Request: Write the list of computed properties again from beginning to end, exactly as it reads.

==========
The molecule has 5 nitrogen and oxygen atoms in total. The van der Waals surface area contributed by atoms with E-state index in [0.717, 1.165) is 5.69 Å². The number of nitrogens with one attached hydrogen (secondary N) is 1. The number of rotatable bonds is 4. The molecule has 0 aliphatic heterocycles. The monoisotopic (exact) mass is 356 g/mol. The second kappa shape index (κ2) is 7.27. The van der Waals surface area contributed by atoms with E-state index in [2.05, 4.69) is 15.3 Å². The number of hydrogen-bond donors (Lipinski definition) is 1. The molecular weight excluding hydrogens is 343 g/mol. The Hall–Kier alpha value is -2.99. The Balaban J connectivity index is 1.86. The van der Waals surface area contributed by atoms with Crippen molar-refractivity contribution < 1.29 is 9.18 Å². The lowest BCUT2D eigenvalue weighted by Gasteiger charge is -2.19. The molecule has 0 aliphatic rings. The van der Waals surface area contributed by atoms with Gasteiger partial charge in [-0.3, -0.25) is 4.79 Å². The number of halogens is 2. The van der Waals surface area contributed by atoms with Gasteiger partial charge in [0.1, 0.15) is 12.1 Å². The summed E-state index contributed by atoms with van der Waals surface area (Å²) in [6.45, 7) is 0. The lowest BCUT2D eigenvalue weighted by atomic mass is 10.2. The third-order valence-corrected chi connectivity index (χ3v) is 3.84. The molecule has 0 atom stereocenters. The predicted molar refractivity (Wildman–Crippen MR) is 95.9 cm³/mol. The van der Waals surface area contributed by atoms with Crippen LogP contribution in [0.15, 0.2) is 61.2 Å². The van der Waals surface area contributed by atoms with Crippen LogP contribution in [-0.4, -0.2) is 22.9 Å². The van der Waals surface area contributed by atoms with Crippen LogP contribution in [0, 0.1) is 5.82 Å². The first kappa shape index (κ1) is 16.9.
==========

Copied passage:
The molecule has 5 nitrogen and oxygen atoms in total. The van der Waals surface area contributed by atoms with E-state index in [0.717, 1.165) is 5.69 Å². The number of nitrogens with one attached hydrogen (secondary N) is 1. The number of rotatable bonds is 4. The molecule has 0 aliphatic heterocycles. The monoisotopic (exact) mass is 356 g/mol. The second kappa shape index (κ2) is 7.27. The van der Waals surface area contributed by atoms with E-state index in [2.05, 4.69) is 15.3 Å². The number of hydrogen-bond donors (Lipinski definition) is 1. The molecular weight excluding hydrogens is 343 g/mol. The Hall–Kier alpha value is -2.99. The Balaban J connectivity index is 1.86. The van der Waals surface area contributed by atoms with Crippen molar-refractivity contribution < 1.29 is 9.18 Å². The lowest BCUT2D eigenvalue weighted by Gasteiger charge is -2.19. The molecule has 0 aliphatic rings. The van der Waals surface area contributed by atoms with Gasteiger partial charge in [-0.3, -0.25) is 4.79 Å². The number of halogens is 2. The van der Waals surface area contributed by atoms with Gasteiger partial charge in [0.1, 0.15) is 12.1 Å². The summed E-state index contributed by atoms with van der Waals surface area (Å²) in [6.45, 7) is 0. The lowest BCUT2D eigenvalue weighted by atomic mass is 10.2. The third-order valence-corrected chi connectivity index (χ3v) is 3.84. The molecule has 0 atom stereocenters. The predicted molar refractivity (Wildman–Crippen MR) is 95.9 cm³/mol. The van der Waals surface area contributed by atoms with Crippen LogP contribution in [0.15, 0.2) is 61.2 Å². The van der Waals surface area contributed by atoms with Crippen LogP contribution in [-0.4, -0.2) is 22.9 Å². The van der Waals surface area contributed by atoms with Crippen LogP contribution in [0, 0.1) is 5.82 Å². The first kappa shape index (κ1) is 16.9.